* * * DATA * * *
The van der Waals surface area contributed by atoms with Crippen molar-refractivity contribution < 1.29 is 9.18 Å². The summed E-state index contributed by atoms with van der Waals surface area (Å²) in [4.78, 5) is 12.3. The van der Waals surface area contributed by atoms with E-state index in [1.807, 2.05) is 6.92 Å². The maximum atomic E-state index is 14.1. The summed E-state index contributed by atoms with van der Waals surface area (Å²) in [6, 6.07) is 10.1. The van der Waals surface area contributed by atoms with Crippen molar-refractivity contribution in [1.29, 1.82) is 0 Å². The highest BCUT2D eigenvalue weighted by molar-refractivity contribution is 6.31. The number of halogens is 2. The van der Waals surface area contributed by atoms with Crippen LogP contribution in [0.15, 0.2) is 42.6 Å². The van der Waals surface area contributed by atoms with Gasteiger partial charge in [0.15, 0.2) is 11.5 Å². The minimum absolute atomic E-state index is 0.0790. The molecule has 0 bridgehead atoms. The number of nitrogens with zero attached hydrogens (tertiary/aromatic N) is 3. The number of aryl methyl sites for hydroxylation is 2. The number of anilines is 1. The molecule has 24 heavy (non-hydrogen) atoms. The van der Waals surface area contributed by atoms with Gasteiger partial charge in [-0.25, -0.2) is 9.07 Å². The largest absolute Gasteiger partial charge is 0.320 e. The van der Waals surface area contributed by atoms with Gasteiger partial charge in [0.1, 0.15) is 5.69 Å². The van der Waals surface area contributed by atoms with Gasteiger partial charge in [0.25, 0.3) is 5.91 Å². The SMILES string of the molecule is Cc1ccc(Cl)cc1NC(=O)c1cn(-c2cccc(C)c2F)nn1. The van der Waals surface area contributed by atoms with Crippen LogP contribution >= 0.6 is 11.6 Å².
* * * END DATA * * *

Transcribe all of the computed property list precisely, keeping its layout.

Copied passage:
The van der Waals surface area contributed by atoms with Crippen molar-refractivity contribution < 1.29 is 9.18 Å². The summed E-state index contributed by atoms with van der Waals surface area (Å²) in [4.78, 5) is 12.3. The van der Waals surface area contributed by atoms with E-state index in [1.807, 2.05) is 6.92 Å². The maximum atomic E-state index is 14.1. The summed E-state index contributed by atoms with van der Waals surface area (Å²) in [6, 6.07) is 10.1. The van der Waals surface area contributed by atoms with Crippen molar-refractivity contribution in [1.29, 1.82) is 0 Å². The highest BCUT2D eigenvalue weighted by molar-refractivity contribution is 6.31. The number of halogens is 2. The van der Waals surface area contributed by atoms with Crippen LogP contribution in [0.15, 0.2) is 42.6 Å². The van der Waals surface area contributed by atoms with Gasteiger partial charge in [0.15, 0.2) is 11.5 Å². The minimum absolute atomic E-state index is 0.0790. The molecule has 0 bridgehead atoms. The number of nitrogens with zero attached hydrogens (tertiary/aromatic N) is 3. The number of aryl methyl sites for hydroxylation is 2. The number of anilines is 1. The molecule has 24 heavy (non-hydrogen) atoms. The van der Waals surface area contributed by atoms with Gasteiger partial charge in [-0.25, -0.2) is 9.07 Å². The largest absolute Gasteiger partial charge is 0.320 e. The van der Waals surface area contributed by atoms with Gasteiger partial charge in [0.1, 0.15) is 5.69 Å². The van der Waals surface area contributed by atoms with Gasteiger partial charge in [0.25, 0.3) is 5.91 Å². The SMILES string of the molecule is Cc1ccc(Cl)cc1NC(=O)c1cn(-c2cccc(C)c2F)nn1. The van der Waals surface area contributed by atoms with Crippen LogP contribution >= 0.6 is 11.6 Å².